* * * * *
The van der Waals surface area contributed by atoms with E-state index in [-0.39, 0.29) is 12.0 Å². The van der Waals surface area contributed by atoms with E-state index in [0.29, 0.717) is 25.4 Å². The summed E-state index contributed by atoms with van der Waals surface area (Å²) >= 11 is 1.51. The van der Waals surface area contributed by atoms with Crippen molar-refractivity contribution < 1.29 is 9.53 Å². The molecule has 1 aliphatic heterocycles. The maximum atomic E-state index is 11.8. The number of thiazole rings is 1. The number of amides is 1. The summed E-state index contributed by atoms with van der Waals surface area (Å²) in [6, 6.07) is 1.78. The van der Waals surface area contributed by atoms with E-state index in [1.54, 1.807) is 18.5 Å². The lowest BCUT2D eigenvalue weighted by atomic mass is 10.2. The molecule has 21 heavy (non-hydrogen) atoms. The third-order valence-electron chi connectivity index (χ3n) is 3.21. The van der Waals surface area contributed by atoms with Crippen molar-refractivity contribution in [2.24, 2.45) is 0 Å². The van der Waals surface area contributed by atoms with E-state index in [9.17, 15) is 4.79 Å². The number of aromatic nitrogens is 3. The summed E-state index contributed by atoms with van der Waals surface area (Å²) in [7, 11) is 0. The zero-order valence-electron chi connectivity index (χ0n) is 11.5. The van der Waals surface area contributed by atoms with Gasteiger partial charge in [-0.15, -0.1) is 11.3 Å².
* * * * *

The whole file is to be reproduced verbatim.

The van der Waals surface area contributed by atoms with E-state index in [-0.39, 0.29) is 12.0 Å². The van der Waals surface area contributed by atoms with E-state index in [0.29, 0.717) is 25.4 Å². The summed E-state index contributed by atoms with van der Waals surface area (Å²) >= 11 is 1.51. The van der Waals surface area contributed by atoms with Crippen molar-refractivity contribution < 1.29 is 9.53 Å². The molecule has 1 aliphatic heterocycles. The maximum atomic E-state index is 11.8. The number of thiazole rings is 1. The number of amides is 1. The summed E-state index contributed by atoms with van der Waals surface area (Å²) in [6, 6.07) is 1.78. The van der Waals surface area contributed by atoms with E-state index in [1.54, 1.807) is 18.5 Å². The lowest BCUT2D eigenvalue weighted by atomic mass is 10.2. The molecule has 21 heavy (non-hydrogen) atoms. The third-order valence-electron chi connectivity index (χ3n) is 3.21. The van der Waals surface area contributed by atoms with Crippen molar-refractivity contribution in [2.24, 2.45) is 0 Å². The van der Waals surface area contributed by atoms with E-state index in [9.17, 15) is 4.79 Å². The number of aromatic nitrogens is 3. The summed E-state index contributed by atoms with van der Waals surface area (Å²) in [7, 11) is 0. The zero-order valence-electron chi connectivity index (χ0n) is 11.5. The van der Waals surface area contributed by atoms with Gasteiger partial charge in [-0.15, -0.1) is 11.3 Å².